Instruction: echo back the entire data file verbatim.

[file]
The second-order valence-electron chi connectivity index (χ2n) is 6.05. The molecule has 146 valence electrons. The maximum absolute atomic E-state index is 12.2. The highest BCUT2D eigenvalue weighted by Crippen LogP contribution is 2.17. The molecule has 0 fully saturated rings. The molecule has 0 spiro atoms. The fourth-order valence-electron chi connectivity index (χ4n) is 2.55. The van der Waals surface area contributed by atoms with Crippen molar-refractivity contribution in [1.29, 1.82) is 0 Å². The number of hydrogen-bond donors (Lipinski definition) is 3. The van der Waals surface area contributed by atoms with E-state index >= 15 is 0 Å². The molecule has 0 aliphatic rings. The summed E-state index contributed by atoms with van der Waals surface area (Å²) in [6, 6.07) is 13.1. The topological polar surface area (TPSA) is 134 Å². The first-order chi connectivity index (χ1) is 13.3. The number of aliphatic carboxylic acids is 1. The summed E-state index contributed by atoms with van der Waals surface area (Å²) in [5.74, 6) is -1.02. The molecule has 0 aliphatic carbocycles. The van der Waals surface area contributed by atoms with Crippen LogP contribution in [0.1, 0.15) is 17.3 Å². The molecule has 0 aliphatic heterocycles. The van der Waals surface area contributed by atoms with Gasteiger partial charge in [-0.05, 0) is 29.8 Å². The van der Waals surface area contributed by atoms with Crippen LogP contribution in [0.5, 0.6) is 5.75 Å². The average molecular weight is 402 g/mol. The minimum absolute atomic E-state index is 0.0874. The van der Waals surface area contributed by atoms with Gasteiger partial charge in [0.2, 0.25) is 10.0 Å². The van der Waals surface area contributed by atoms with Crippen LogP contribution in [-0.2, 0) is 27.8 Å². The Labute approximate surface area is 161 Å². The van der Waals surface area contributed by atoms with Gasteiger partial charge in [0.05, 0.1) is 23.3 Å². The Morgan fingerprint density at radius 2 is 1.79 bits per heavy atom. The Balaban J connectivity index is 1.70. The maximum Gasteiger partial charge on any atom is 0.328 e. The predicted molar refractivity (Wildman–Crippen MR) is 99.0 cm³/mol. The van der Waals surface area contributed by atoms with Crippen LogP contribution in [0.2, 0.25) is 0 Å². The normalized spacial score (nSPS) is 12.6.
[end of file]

The second-order valence-electron chi connectivity index (χ2n) is 6.05. The molecule has 146 valence electrons. The maximum absolute atomic E-state index is 12.2. The highest BCUT2D eigenvalue weighted by Crippen LogP contribution is 2.17. The molecule has 0 fully saturated rings. The molecule has 0 spiro atoms. The fourth-order valence-electron chi connectivity index (χ4n) is 2.55. The van der Waals surface area contributed by atoms with Crippen molar-refractivity contribution in [1.29, 1.82) is 0 Å². The number of hydrogen-bond donors (Lipinski definition) is 3. The van der Waals surface area contributed by atoms with E-state index >= 15 is 0 Å². The molecule has 0 aliphatic rings. The summed E-state index contributed by atoms with van der Waals surface area (Å²) in [6, 6.07) is 13.1. The topological polar surface area (TPSA) is 134 Å². The first-order chi connectivity index (χ1) is 13.3. The number of aliphatic carboxylic acids is 1. The summed E-state index contributed by atoms with van der Waals surface area (Å²) in [5.74, 6) is -1.02. The molecule has 0 aliphatic carbocycles. The van der Waals surface area contributed by atoms with Crippen LogP contribution in [0.1, 0.15) is 17.3 Å². The molecule has 0 aliphatic heterocycles. The van der Waals surface area contributed by atoms with Gasteiger partial charge in [-0.05, 0) is 29.8 Å². The van der Waals surface area contributed by atoms with Crippen LogP contribution in [0.5, 0.6) is 5.75 Å². The average molecular weight is 402 g/mol. The minimum absolute atomic E-state index is 0.0874. The van der Waals surface area contributed by atoms with Gasteiger partial charge in [0.2, 0.25) is 10.0 Å². The van der Waals surface area contributed by atoms with Crippen LogP contribution in [-0.2, 0) is 27.8 Å². The Labute approximate surface area is 161 Å². The van der Waals surface area contributed by atoms with Gasteiger partial charge in [0.05, 0.1) is 23.3 Å². The Morgan fingerprint density at radius 2 is 1.79 bits per heavy atom. The Balaban J connectivity index is 1.70. The maximum Gasteiger partial charge on any atom is 0.328 e. The predicted molar refractivity (Wildman–Crippen MR) is 99.0 cm³/mol. The van der Waals surface area contributed by atoms with Crippen LogP contribution in [0.2, 0.25) is 0 Å². The normalized spacial score (nSPS) is 12.6.